GRANDPARENTS $55 (UP TO TWO GRANDPARENTS & THEIR GRANDCHILDREN)

LIFE MEMBER INDIVIDUAL $1,000 (OR $1,500 FOR TWO ADULTS IN SAME HOUSEHOLD)

For more information please visit www.gahc.org for photos, videos, programs, and events.

MONTICELLO, IA --The annual Camp Courageous of Iowa Pancake Breakfast and Open House is set for Sunday, September  27, 2009  from 7:00 A.M. to 1:00  P.M.  In the lodge, pancakes will be prepared on six pancake grills to get everyone through the line quickly. The cost is $5.00 for adults and $3.00 for children under 12 for pancakes and sausage.

The Open House features include the New Olympic Training Floor in the pool, The Live Reenactment Train Robbery, at 9:00 AM, 9:45 AM, 10:45 AM, 11:45 AM at the Lions Train Depot. In the Sill barn performing free will be Dixie-Notes-Plus at 10:00 AM, 11:00 AM, 12 PM. Plus live WMT Broadcast from the camp's main lodge by Honorary Board Member Leo Greco.

The Pancake Breakfast is also kick-off for sales of the Camp Courageous Fruitcakes. The fresh baked Fruitcakes are $10.00 each with no purchase limit.

Camp Courageous is celebrating their 35th anniversary. A DVD presentation about the camp, as well as new camp merchandise can be found in the camp's main office. The camp began serving individuals with disabilities during the summer of 1974 with campers totaling 211. Today the camp is open year-round and the campers number over 5,100!  Camp Courageous continues to run on donations, without government support, without paid fund raisers, and without formal sponsorship.

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As you may know, Churches United has the 27 food pantries that cover every single neighborhood in the Quad Cities on both sides of the river. Last year we provided meals for over 105,000 individuals. THIS year, because of the economy, some of our food pantries are experiencing a 75% increase. We also have 3 hot meal sites: The Churches United meal site @ Salvation Army in Davenport, the Churches United meal site @ Mt. Zion Missionary Baptist church in East Moline and the Hope UCC Meal Site in Moline. Every single night in the Quad Cities, a hot meal is served. Last year over 30,000 meals were served and so far in 2009 they're seeing increases of up to 50%! Additionally, Churches United has our Winnie's Place Woman's Shelter which serves women who are homeless or victims of domestic violence, with or without children. Just this year, Shelter has seen a 100% increase in clients in need.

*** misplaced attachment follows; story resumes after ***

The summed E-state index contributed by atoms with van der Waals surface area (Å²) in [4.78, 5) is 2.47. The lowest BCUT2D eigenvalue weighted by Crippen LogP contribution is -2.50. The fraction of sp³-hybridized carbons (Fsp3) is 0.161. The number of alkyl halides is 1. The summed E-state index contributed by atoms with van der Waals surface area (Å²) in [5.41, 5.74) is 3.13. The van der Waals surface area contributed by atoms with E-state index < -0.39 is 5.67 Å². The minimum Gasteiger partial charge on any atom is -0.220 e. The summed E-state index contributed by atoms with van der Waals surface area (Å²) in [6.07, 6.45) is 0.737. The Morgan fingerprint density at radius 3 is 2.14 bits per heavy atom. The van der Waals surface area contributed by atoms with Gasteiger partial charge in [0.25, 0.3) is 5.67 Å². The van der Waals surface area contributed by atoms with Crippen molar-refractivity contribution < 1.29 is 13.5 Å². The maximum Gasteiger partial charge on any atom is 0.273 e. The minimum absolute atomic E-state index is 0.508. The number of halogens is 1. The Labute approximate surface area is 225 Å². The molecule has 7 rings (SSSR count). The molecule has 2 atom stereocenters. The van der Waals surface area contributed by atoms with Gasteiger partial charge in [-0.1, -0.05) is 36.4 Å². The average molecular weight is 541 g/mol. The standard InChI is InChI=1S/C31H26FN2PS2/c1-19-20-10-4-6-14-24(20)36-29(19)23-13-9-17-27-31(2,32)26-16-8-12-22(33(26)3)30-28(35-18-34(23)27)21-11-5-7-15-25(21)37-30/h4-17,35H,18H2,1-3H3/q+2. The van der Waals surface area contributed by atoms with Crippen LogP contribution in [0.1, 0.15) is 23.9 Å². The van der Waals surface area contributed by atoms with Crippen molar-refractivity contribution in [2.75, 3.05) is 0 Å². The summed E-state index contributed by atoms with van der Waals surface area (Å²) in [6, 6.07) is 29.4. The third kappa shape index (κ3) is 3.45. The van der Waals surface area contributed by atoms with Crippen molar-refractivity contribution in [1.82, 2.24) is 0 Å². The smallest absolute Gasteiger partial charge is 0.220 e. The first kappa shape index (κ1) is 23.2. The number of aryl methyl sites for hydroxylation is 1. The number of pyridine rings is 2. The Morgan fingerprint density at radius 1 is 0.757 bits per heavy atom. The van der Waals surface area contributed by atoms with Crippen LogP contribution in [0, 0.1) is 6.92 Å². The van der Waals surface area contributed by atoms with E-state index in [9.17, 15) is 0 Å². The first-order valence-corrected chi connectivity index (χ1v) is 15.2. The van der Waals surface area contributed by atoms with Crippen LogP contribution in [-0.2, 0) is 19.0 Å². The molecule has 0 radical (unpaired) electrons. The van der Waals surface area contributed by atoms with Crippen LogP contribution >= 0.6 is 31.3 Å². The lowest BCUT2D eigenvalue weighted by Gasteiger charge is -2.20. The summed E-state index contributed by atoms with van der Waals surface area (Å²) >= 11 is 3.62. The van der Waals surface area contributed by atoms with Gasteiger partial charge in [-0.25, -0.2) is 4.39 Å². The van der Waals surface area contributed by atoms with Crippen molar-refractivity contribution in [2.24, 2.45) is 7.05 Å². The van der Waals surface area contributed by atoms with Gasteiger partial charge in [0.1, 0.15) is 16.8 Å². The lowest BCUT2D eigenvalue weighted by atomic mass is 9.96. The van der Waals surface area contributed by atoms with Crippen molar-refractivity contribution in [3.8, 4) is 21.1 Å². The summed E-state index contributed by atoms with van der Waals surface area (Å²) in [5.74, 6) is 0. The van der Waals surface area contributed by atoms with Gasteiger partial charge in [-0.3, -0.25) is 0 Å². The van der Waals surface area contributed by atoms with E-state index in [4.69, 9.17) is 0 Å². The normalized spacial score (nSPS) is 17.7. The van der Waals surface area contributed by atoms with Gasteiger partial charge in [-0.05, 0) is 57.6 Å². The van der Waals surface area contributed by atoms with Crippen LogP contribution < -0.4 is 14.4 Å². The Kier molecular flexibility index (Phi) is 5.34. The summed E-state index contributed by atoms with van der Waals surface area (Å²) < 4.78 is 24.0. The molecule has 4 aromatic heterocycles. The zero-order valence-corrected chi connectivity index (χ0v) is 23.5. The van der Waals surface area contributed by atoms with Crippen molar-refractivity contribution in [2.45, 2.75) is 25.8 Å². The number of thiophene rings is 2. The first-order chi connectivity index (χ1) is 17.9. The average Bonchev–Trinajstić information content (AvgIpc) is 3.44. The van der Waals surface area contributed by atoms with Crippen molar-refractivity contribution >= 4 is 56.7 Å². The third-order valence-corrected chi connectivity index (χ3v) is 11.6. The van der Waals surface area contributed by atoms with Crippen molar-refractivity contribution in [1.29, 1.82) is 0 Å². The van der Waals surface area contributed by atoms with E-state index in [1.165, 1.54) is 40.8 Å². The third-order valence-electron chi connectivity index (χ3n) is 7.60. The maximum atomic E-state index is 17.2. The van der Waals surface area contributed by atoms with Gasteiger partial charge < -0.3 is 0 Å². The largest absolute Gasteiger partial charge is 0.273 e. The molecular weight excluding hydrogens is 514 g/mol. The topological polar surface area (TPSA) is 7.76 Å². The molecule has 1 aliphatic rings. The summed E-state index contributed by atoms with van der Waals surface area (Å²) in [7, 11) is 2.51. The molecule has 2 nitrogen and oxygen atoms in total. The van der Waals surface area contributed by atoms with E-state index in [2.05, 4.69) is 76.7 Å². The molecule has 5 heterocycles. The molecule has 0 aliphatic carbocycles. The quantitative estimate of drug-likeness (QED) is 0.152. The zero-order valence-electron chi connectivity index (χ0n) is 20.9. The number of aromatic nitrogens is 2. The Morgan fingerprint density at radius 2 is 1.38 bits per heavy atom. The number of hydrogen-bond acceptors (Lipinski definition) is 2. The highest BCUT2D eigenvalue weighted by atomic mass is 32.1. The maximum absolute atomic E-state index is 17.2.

With the economy the way it is, donations are down and usage at the food pantries, meal sites and the shelter is up. People who have never had to use a food pantry are having to do so. Same with the meal sites. So Churches United is trying to be creative in increasing it's financial support. This is where you come in!